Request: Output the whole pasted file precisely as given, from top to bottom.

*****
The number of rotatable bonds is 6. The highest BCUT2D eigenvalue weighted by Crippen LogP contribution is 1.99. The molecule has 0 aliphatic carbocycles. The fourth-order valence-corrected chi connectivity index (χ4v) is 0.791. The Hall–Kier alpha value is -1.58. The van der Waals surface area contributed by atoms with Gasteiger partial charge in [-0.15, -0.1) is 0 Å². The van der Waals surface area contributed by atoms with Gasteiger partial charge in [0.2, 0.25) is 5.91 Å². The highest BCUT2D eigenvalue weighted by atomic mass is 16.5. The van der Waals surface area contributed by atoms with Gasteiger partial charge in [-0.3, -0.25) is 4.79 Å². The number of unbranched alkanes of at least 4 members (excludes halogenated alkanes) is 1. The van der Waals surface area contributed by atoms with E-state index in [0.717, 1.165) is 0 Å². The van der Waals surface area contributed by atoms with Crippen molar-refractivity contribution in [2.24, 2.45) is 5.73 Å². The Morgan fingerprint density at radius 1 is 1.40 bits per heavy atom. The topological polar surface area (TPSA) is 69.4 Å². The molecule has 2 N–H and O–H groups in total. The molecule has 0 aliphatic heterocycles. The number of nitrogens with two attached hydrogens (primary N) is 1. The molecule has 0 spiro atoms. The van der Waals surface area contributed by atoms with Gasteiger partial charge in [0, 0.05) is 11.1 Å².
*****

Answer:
The number of rotatable bonds is 6. The highest BCUT2D eigenvalue weighted by Crippen LogP contribution is 1.99. The molecule has 0 aliphatic carbocycles. The fourth-order valence-corrected chi connectivity index (χ4v) is 0.791. The Hall–Kier alpha value is -1.58. The van der Waals surface area contributed by atoms with Gasteiger partial charge in [-0.15, -0.1) is 0 Å². The van der Waals surface area contributed by atoms with Gasteiger partial charge in [0.2, 0.25) is 5.91 Å². The highest BCUT2D eigenvalue weighted by atomic mass is 16.5. The van der Waals surface area contributed by atoms with Gasteiger partial charge in [-0.3, -0.25) is 4.79 Å². The number of unbranched alkanes of at least 4 members (excludes halogenated alkanes) is 1. The van der Waals surface area contributed by atoms with E-state index in [0.717, 1.165) is 0 Å². The van der Waals surface area contributed by atoms with Crippen molar-refractivity contribution in [2.24, 2.45) is 5.73 Å². The Morgan fingerprint density at radius 1 is 1.40 bits per heavy atom. The topological polar surface area (TPSA) is 69.4 Å². The molecule has 2 N–H and O–H groups in total. The molecule has 0 aliphatic heterocycles. The number of nitrogens with two attached hydrogens (primary N) is 1. The molecule has 0 spiro atoms. The van der Waals surface area contributed by atoms with Gasteiger partial charge in [0, 0.05) is 11.1 Å².